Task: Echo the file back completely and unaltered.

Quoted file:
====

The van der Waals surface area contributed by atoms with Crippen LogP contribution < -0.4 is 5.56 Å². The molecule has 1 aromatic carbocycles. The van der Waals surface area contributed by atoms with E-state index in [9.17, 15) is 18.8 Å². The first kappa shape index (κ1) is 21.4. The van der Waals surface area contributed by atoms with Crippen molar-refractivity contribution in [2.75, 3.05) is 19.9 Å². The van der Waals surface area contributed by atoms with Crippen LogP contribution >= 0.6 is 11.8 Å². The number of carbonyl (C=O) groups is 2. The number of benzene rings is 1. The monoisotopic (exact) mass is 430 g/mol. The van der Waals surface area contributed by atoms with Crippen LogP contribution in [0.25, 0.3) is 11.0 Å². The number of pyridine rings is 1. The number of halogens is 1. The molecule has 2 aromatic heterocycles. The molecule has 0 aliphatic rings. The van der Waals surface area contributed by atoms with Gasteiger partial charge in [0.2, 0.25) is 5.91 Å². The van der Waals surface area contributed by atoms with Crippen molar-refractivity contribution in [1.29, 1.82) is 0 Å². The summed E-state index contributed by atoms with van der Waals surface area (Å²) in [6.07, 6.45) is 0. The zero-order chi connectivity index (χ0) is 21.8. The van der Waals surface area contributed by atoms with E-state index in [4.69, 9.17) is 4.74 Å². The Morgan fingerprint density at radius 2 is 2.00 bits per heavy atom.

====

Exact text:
The van der Waals surface area contributed by atoms with Crippen LogP contribution < -0.4 is 5.56 Å². The molecule has 1 aromatic carbocycles. The van der Waals surface area contributed by atoms with E-state index in [9.17, 15) is 18.8 Å². The first kappa shape index (κ1) is 21.4. The van der Waals surface area contributed by atoms with Crippen molar-refractivity contribution in [2.75, 3.05) is 19.9 Å². The van der Waals surface area contributed by atoms with Crippen LogP contribution >= 0.6 is 11.8 Å². The number of carbonyl (C=O) groups is 2. The number of benzene rings is 1. The monoisotopic (exact) mass is 430 g/mol. The van der Waals surface area contributed by atoms with Crippen LogP contribution in [0.25, 0.3) is 11.0 Å². The number of pyridine rings is 1. The number of halogens is 1. The molecule has 2 aromatic heterocycles. The molecule has 0 aliphatic rings. The van der Waals surface area contributed by atoms with Gasteiger partial charge in [0.2, 0.25) is 5.91 Å². The van der Waals surface area contributed by atoms with Crippen molar-refractivity contribution in [1.29, 1.82) is 0 Å². The summed E-state index contributed by atoms with van der Waals surface area (Å²) in [6.07, 6.45) is 0. The zero-order chi connectivity index (χ0) is 21.8. The van der Waals surface area contributed by atoms with E-state index in [4.69, 9.17) is 4.74 Å². The Morgan fingerprint density at radius 2 is 2.00 bits per heavy atom.